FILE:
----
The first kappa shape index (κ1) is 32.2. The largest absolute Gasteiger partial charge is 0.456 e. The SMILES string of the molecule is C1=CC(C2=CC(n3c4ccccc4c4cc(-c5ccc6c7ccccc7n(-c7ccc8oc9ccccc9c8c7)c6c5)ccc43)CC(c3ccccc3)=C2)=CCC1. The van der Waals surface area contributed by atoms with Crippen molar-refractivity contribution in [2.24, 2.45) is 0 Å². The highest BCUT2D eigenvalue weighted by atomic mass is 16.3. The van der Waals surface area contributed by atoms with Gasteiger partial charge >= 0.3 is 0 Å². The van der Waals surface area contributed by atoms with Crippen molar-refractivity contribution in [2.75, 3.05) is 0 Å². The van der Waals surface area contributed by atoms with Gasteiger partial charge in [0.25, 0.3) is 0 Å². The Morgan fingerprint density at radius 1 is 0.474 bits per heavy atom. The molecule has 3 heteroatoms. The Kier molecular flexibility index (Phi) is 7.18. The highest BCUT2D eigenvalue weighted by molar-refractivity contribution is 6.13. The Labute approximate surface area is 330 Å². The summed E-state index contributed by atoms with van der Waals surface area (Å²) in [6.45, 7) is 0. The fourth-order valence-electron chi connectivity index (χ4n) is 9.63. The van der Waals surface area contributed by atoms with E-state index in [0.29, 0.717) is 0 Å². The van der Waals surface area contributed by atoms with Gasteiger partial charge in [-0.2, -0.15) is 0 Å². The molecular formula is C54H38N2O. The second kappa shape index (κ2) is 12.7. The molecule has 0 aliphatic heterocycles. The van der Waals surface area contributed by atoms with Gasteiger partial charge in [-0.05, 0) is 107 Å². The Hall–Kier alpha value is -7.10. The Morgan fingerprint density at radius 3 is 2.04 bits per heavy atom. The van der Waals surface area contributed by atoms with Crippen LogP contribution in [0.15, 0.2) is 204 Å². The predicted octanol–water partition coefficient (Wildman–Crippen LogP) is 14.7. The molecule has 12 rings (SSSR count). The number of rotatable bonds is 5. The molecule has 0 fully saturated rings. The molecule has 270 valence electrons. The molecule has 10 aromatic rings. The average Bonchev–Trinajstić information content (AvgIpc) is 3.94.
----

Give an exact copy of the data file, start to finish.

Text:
The first kappa shape index (κ1) is 32.2. The largest absolute Gasteiger partial charge is 0.456 e. The SMILES string of the molecule is C1=CC(C2=CC(n3c4ccccc4c4cc(-c5ccc6c7ccccc7n(-c7ccc8oc9ccccc9c8c7)c6c5)ccc43)CC(c3ccccc3)=C2)=CCC1. The van der Waals surface area contributed by atoms with Crippen molar-refractivity contribution in [2.24, 2.45) is 0 Å². The highest BCUT2D eigenvalue weighted by atomic mass is 16.3. The van der Waals surface area contributed by atoms with Gasteiger partial charge >= 0.3 is 0 Å². The van der Waals surface area contributed by atoms with Crippen molar-refractivity contribution in [2.75, 3.05) is 0 Å². The van der Waals surface area contributed by atoms with Gasteiger partial charge in [0.25, 0.3) is 0 Å². The Morgan fingerprint density at radius 1 is 0.474 bits per heavy atom. The molecule has 3 heteroatoms. The Kier molecular flexibility index (Phi) is 7.18. The highest BCUT2D eigenvalue weighted by molar-refractivity contribution is 6.13. The Labute approximate surface area is 330 Å². The summed E-state index contributed by atoms with van der Waals surface area (Å²) in [6.45, 7) is 0. The fourth-order valence-electron chi connectivity index (χ4n) is 9.63. The van der Waals surface area contributed by atoms with E-state index in [0.29, 0.717) is 0 Å². The van der Waals surface area contributed by atoms with Gasteiger partial charge in [-0.2, -0.15) is 0 Å². The molecular formula is C54H38N2O. The second kappa shape index (κ2) is 12.7. The molecule has 0 aliphatic heterocycles. The van der Waals surface area contributed by atoms with Gasteiger partial charge in [-0.05, 0) is 107 Å². The Hall–Kier alpha value is -7.10. The Morgan fingerprint density at radius 3 is 2.04 bits per heavy atom. The van der Waals surface area contributed by atoms with Crippen LogP contribution in [0.15, 0.2) is 204 Å². The predicted octanol–water partition coefficient (Wildman–Crippen LogP) is 14.7. The molecule has 12 rings (SSSR count). The number of rotatable bonds is 5. The molecule has 0 fully saturated rings. The molecule has 270 valence electrons. The molecule has 10 aromatic rings. The average Bonchev–Trinajstić information content (AvgIpc) is 3.94.